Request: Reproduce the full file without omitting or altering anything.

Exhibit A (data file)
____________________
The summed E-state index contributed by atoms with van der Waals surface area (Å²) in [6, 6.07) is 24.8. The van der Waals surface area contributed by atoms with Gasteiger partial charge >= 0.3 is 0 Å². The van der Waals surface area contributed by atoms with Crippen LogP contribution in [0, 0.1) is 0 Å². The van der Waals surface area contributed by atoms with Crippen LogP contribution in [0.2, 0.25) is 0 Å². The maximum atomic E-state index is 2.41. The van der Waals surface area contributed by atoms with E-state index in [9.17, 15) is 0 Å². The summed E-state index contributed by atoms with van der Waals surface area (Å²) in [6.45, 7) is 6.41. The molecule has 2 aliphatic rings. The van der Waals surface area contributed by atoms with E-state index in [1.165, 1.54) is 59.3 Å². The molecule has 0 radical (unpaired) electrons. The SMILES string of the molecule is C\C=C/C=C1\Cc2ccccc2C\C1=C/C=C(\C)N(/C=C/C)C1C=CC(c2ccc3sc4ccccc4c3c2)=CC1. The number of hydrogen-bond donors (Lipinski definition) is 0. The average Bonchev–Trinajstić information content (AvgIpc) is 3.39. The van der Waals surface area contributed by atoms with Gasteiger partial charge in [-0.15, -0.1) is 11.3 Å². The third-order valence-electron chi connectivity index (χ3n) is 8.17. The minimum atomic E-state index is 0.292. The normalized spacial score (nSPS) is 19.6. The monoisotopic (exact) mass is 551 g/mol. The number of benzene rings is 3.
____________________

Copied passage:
The summed E-state index contributed by atoms with van der Waals surface area (Å²) in [6, 6.07) is 24.8. The van der Waals surface area contributed by atoms with Gasteiger partial charge >= 0.3 is 0 Å². The van der Waals surface area contributed by atoms with Crippen LogP contribution in [0, 0.1) is 0 Å². The van der Waals surface area contributed by atoms with Crippen LogP contribution in [0.2, 0.25) is 0 Å². The maximum atomic E-state index is 2.41. The van der Waals surface area contributed by atoms with E-state index in [9.17, 15) is 0 Å². The summed E-state index contributed by atoms with van der Waals surface area (Å²) in [6.45, 7) is 6.41. The molecule has 2 aliphatic rings. The van der Waals surface area contributed by atoms with E-state index in [1.165, 1.54) is 59.3 Å². The molecule has 0 radical (unpaired) electrons. The SMILES string of the molecule is C\C=C/C=C1\Cc2ccccc2C\C1=C/C=C(\C)N(/C=C/C)C1C=CC(c2ccc3sc4ccccc4c3c2)=CC1. The number of hydrogen-bond donors (Lipinski definition) is 0. The average Bonchev–Trinajstić information content (AvgIpc) is 3.39. The van der Waals surface area contributed by atoms with Gasteiger partial charge in [-0.15, -0.1) is 11.3 Å². The third-order valence-electron chi connectivity index (χ3n) is 8.17. The minimum atomic E-state index is 0.292. The normalized spacial score (nSPS) is 19.6. The monoisotopic (exact) mass is 551 g/mol. The number of benzene rings is 3.